My Approach to Helping
I want to see a full picture of you versus just the single, painful thing that brought you in. Do you have meaning? Do you have support in some sort of way? Do you feel known, respected and empowered? Are you resilient? Let's understand how you cope with challenges and help you do more of what works, less of what causes you suffering.
I'm interested in looking at your relationships--perhaps with your partner, your friends and family and ultimately with yourself. This is important because I see how you manage these relationships as integral to creating your reality. Together we can look where your relationships are satisfying, versus painful, and we can shift dynamics to help you achieve the life you want.
As part of seeing the full you, I want to know more about when you hold back, what fears and dreams you silently harbor. I'm going to offer you a safe place to open up and I'm also going to give you feedback when I think you need to hear it. I'm open to seeing individuals and couples/families as needed--as in the unit of treatment may shift as we go.
More Info About My Practice
I'm flexible and adaptable in my style. Some clients need to come in weekly or twice weekly. Down the road, some clients choose to taper off and come less often. I am also open to bringing in guests (spouse, sibling, parent, friend) who may offer insight to the client's work.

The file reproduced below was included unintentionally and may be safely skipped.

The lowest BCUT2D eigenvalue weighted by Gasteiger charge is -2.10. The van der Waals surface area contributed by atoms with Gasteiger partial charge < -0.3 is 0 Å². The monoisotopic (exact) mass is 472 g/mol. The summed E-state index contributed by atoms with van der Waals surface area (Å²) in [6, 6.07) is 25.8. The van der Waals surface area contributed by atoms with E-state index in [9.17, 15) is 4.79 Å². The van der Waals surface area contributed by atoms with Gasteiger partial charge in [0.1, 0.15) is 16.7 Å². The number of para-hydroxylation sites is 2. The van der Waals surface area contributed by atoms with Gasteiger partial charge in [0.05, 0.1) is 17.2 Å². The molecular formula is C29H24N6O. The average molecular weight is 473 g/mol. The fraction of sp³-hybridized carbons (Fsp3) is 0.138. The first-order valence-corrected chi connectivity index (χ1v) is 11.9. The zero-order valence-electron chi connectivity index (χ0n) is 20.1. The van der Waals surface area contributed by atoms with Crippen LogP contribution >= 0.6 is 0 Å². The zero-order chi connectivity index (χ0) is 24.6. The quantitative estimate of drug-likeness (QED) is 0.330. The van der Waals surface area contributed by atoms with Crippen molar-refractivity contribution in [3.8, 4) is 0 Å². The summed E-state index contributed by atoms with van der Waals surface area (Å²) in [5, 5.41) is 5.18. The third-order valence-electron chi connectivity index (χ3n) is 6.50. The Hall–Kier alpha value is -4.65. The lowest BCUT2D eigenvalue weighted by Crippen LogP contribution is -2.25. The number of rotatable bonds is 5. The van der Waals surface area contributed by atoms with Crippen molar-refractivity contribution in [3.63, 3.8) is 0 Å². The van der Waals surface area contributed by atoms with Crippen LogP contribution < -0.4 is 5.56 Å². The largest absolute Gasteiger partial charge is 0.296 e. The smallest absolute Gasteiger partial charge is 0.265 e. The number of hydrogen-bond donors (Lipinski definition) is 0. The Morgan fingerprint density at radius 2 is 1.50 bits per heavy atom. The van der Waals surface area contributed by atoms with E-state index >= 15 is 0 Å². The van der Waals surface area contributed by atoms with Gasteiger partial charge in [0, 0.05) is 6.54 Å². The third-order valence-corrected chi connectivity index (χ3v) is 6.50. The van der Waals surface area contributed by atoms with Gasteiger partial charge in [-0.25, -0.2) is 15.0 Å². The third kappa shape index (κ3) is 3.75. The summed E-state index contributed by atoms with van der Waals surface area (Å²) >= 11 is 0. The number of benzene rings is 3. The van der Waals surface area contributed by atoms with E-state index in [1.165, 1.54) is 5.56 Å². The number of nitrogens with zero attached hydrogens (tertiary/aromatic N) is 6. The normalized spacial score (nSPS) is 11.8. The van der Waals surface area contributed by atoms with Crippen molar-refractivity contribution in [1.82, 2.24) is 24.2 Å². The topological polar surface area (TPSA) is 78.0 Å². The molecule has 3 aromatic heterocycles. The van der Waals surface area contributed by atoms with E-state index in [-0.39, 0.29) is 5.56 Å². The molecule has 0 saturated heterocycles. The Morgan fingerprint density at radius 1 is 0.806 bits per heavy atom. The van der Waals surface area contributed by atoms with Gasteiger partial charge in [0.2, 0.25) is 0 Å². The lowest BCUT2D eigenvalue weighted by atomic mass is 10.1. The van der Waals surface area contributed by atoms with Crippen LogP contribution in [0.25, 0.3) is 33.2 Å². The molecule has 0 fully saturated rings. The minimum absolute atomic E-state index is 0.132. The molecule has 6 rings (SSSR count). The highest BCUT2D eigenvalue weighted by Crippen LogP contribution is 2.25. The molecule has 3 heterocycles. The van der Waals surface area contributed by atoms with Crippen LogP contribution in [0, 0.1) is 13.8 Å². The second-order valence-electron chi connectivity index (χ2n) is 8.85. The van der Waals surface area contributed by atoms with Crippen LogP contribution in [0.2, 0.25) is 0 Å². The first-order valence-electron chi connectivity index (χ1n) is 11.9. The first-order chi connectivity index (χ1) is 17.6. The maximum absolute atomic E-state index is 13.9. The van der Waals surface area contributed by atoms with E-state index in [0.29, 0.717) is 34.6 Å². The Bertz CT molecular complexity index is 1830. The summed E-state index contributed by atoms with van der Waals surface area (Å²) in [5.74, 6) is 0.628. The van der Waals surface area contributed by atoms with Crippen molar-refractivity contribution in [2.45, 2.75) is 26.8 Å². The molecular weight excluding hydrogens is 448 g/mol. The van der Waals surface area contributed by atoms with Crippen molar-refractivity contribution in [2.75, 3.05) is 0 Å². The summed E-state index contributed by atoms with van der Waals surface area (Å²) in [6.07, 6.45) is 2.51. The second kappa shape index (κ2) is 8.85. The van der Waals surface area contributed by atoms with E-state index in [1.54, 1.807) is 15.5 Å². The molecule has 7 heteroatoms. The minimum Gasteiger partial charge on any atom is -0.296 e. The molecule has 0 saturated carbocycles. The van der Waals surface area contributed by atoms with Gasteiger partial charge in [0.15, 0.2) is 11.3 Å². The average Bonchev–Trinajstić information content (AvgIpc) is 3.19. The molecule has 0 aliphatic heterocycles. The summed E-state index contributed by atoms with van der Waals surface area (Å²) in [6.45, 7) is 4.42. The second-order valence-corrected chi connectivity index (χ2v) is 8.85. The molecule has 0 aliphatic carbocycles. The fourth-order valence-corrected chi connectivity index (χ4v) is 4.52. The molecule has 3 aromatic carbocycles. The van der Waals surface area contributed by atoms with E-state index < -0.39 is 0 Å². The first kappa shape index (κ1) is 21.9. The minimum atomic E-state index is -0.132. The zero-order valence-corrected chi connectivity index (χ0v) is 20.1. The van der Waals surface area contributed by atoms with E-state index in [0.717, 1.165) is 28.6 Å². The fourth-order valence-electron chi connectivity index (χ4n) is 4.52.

My Guiding Ethical Principles
Beacon Couple & Family Therapy
Dr. Phil Brown, LMFT
Rules of the Road?
Clients come to our offices with all kinds of notions about what it takes to make couples therapy successful. Regardless of the presenting problem, unless the necessary context and expectations are agreed upon by both client and therapist, therapy will likely fail. Consequently, the therapist’s challenge is to discuss principles and expectations about what constitutes “successful therapy.” However, before discussing what makes therapy successful, perhaps it might be useful to examine what we believe might make therapy unsuccessful versus successful.
How to make couples therapy unsuccessful:
1. Blame anyone else but yourself and avoid taking responsibility for your own piece of the problem.
2. Ignore the communication patterns in your relationship that make you both feel like you’re having the same argument again and again.
3. Assume that there is one correct view of the situation-- your view. After all, you’re a logical person and you’ve thought this thing through.
4. Maintain the belief that even though issues may have taken years to create, they can be resolved in a few short weeks of therapy.
5. Don’t bother to establish clear and realistic therapeutic goals.
6. Tell your therapist how to do therapy.
7. Maintain the erroneous belief that relationships are a 50/50 proposition, when, in fact, they are a 90/90 proposition.
8. Never complete the homework assignments tha